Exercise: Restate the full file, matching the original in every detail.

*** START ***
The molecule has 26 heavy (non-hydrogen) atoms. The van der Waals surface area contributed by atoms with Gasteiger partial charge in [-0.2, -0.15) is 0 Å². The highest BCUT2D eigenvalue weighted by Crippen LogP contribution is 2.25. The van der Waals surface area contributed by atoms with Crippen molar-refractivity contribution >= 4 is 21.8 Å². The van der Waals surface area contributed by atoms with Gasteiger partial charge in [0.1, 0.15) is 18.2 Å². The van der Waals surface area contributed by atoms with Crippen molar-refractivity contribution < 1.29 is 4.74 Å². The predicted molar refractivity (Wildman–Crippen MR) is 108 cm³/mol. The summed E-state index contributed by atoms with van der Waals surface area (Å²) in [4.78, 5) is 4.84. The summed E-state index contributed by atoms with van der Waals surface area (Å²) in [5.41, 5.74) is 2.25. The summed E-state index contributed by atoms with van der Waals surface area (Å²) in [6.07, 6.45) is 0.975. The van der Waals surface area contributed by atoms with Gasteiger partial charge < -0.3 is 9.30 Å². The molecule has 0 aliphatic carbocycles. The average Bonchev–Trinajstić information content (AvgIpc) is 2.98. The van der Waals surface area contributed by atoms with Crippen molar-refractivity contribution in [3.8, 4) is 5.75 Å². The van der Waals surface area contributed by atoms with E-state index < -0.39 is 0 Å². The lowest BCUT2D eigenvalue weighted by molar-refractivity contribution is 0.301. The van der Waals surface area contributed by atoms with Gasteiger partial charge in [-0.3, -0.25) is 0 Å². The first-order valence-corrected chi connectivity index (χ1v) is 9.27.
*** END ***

The molecule has 26 heavy (non-hydrogen) atoms. The van der Waals surface area contributed by atoms with Gasteiger partial charge in [-0.2, -0.15) is 0 Å². The highest BCUT2D eigenvalue weighted by Crippen LogP contribution is 2.25. The van der Waals surface area contributed by atoms with Crippen molar-refractivity contribution >= 4 is 21.8 Å². The van der Waals surface area contributed by atoms with Gasteiger partial charge in [0.1, 0.15) is 18.2 Å². The van der Waals surface area contributed by atoms with Crippen molar-refractivity contribution < 1.29 is 4.74 Å². The predicted molar refractivity (Wildman–Crippen MR) is 108 cm³/mol. The summed E-state index contributed by atoms with van der Waals surface area (Å²) in [4.78, 5) is 4.84. The summed E-state index contributed by atoms with van der Waals surface area (Å²) in [5.41, 5.74) is 2.25. The summed E-state index contributed by atoms with van der Waals surface area (Å²) in [6.07, 6.45) is 0.975. The van der Waals surface area contributed by atoms with Gasteiger partial charge < -0.3 is 9.30 Å². The molecule has 0 aliphatic carbocycles. The average Bonchev–Trinajstić information content (AvgIpc) is 2.98. The van der Waals surface area contributed by atoms with Crippen molar-refractivity contribution in [3.8, 4) is 5.75 Å². The van der Waals surface area contributed by atoms with E-state index < -0.39 is 0 Å². The lowest BCUT2D eigenvalue weighted by molar-refractivity contribution is 0.301. The van der Waals surface area contributed by atoms with Gasteiger partial charge in [-0.3, -0.25) is 0 Å². The first-order valence-corrected chi connectivity index (χ1v) is 9.27.